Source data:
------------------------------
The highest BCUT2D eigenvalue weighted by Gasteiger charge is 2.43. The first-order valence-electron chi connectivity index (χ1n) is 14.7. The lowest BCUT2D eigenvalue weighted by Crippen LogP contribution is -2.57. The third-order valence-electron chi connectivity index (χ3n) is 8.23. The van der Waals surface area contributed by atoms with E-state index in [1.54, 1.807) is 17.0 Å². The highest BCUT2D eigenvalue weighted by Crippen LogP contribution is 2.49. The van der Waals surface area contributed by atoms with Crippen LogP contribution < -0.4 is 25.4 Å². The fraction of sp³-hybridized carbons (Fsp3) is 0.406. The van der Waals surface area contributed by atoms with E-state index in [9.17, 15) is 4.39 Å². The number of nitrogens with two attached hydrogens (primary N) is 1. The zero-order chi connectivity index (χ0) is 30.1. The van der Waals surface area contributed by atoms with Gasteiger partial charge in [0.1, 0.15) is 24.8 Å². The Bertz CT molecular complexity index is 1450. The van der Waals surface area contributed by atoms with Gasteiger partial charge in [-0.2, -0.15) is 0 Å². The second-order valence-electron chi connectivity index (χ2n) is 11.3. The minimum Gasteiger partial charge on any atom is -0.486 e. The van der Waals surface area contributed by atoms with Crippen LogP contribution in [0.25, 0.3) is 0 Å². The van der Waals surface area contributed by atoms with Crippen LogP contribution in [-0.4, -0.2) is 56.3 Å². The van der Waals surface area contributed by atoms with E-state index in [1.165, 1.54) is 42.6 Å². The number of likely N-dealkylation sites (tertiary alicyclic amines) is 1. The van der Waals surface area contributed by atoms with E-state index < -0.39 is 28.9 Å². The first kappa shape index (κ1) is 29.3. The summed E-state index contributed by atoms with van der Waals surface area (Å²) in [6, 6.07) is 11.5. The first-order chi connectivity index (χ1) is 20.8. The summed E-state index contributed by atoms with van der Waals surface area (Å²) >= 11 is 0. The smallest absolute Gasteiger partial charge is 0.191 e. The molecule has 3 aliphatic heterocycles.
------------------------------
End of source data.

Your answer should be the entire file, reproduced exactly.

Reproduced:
The highest BCUT2D eigenvalue weighted by Gasteiger charge is 2.43. The first-order valence-electron chi connectivity index (χ1n) is 14.7. The lowest BCUT2D eigenvalue weighted by Crippen LogP contribution is -2.57. The third-order valence-electron chi connectivity index (χ3n) is 8.23. The van der Waals surface area contributed by atoms with E-state index in [1.54, 1.807) is 17.0 Å². The highest BCUT2D eigenvalue weighted by Crippen LogP contribution is 2.49. The van der Waals surface area contributed by atoms with Crippen LogP contribution < -0.4 is 25.4 Å². The fraction of sp³-hybridized carbons (Fsp3) is 0.406. The van der Waals surface area contributed by atoms with E-state index in [9.17, 15) is 4.39 Å². The number of nitrogens with two attached hydrogens (primary N) is 1. The zero-order chi connectivity index (χ0) is 30.1. The van der Waals surface area contributed by atoms with Gasteiger partial charge in [0.1, 0.15) is 24.8 Å². The Bertz CT molecular complexity index is 1450. The van der Waals surface area contributed by atoms with Gasteiger partial charge in [-0.2, -0.15) is 0 Å². The second-order valence-electron chi connectivity index (χ2n) is 11.3. The minimum Gasteiger partial charge on any atom is -0.486 e. The van der Waals surface area contributed by atoms with Crippen LogP contribution in [0.25, 0.3) is 0 Å². The van der Waals surface area contributed by atoms with Crippen LogP contribution in [-0.4, -0.2) is 56.3 Å². The van der Waals surface area contributed by atoms with E-state index in [1.165, 1.54) is 42.6 Å². The number of likely N-dealkylation sites (tertiary alicyclic amines) is 1. The van der Waals surface area contributed by atoms with E-state index < -0.39 is 28.9 Å². The first kappa shape index (κ1) is 29.3. The summed E-state index contributed by atoms with van der Waals surface area (Å²) in [6, 6.07) is 11.5. The first-order chi connectivity index (χ1) is 20.8. The summed E-state index contributed by atoms with van der Waals surface area (Å²) >= 11 is 0. The smallest absolute Gasteiger partial charge is 0.191 e. The molecule has 3 aliphatic heterocycles.